I’m fairly certain that sooner than later, I’ll begin writing my DreamCatchers series again. Only this time I’ll incorporate the characters in a different light and give readers a picture of what the heroes and heroines are like during their golden years. Although most readers probably prefer the main characters in their youth, I do believe there’s something very gratifying and fulfilling as we show their growth and maturity and reflect on the lessons they’ve learned during life’s journey.
I leave you with one of my favorite scenes in Last Chance Texas as Nathan Wainwright reflects on his life, thus far. I loved writing about this man when he was in his forties; I’m pretty sure I’ll like him even more in his golden years.
Chapter One, Scene Two in Last Chance Texas.
Nathan stood inside the farmhouse kitchen, wishing he’d never run into Mimi’s kin. Meeting Kelsey Malone had been a fluke, and yet, it could throw a monkey wrench into his plans.
He glanced up at the Normal Rockwell calendar on his wall. February 27th. Four months to go. That’s when Squatters Rights would take effect. And when it did, all ten acres of Mimi O’Leary’s would belong to him.
Running a hand across the back of his neck, he winced, realizing Michele wouldn’t have approved of this shoddy business practice. But he had to keep his eye on the bigger picture. The medical bills they’d incurred during her battle with cancer had drained the savings account.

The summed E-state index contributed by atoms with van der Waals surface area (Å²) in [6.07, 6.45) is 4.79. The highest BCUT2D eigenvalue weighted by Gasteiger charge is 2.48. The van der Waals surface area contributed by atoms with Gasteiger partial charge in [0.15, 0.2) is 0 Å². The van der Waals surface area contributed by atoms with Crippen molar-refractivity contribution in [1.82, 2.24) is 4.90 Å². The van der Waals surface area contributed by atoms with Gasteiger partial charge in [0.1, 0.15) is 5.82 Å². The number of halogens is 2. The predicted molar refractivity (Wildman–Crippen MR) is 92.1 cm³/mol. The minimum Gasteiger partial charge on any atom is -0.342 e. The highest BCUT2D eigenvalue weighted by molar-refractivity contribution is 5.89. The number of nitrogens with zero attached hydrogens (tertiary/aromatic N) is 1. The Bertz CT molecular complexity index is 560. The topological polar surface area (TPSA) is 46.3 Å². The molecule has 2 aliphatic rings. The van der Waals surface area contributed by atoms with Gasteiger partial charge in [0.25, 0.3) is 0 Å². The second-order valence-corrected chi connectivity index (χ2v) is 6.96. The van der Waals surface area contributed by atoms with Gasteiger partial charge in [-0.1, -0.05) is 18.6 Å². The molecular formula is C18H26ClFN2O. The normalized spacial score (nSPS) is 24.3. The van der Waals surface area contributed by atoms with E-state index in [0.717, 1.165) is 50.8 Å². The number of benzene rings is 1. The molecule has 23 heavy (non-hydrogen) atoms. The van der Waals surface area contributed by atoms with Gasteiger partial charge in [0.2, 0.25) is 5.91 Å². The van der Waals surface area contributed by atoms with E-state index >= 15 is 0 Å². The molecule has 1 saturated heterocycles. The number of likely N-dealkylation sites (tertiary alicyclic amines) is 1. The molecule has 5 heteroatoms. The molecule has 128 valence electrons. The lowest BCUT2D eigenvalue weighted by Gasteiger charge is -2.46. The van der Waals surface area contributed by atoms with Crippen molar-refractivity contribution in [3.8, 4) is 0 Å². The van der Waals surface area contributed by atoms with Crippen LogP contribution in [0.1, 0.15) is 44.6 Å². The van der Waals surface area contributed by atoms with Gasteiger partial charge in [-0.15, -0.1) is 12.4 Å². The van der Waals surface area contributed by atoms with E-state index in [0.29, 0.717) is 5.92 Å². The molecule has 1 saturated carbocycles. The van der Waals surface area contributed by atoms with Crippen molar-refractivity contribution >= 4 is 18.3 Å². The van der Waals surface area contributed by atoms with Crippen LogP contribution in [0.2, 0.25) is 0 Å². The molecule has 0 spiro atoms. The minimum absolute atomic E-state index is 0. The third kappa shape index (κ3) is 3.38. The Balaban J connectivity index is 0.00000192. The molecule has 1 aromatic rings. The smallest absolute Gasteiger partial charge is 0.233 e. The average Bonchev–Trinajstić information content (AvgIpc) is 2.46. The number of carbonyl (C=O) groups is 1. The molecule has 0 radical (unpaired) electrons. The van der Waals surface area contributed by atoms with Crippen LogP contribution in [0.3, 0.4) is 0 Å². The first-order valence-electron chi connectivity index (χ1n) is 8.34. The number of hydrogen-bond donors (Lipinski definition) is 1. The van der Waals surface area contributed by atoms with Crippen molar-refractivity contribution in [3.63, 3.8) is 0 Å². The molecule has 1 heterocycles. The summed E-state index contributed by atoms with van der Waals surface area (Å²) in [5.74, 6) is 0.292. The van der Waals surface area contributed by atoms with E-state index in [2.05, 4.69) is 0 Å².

Staring out the kitchen window, he wished to god there was another way. But there wasn’t.
Exhaling sharply, he tried to remember her voice, her gestures-anything he could cling to. But the memories slowly slipped away each time he thought of her.
His thoughts drifted back to happier times. He’d been fresh out of vet school when they had first met. She’d been ten years his senior, with a six-year old daughter, no less. Nowadays they’d call her a cougar.
But despite their age difference, it all seemed to work out-until the cancer. She’d fought like hell to overcome it, but in the end, it devoured her like a savage beast.
Shaking his head, he headed toward the coffee pot for a refill.
Without warning, his black lab sauntered over, parking herself squarely in front of him, and plopped down. “Whoa, Gypsy. Good way to get stepped on.”
Cocking her head to one side, the dog stared up at Nathan, her eyes cloudy. At nine, she probably couldn’t see him clearly.
He crouched down, running his fingers along her coat. “You miss her too, don’t you?” Ignoring him, the dog stood up, lumbered over to her bed, and circled it several times before plopping back down.
“And now for all of you true country boys, here’s an oldie but goody.” As the radio blared out a song about some lady thinking a guy’s tractor was sexy, Nathan smiled. It’d been his wife’s favorite. Funny after all these years, he remembered. It never failed to lift his spirits. And they definitely needed lifting.
Glancing at his watch, he realized it was nearly eight. He’d forgotten all about dinner. But then, he did that a lot these days.
He strolled over to the fridge and pulled out a frozen dinner, just like he always did. He’d eat, log onto the computer and pay some bills, watch Jay Leno, and hit the sack.
It was always the same; the same cycle of events with nothing changing. He detested how predictable his life had become; predictable and boring as hell. But that’s how things were when you lost your soul-mate.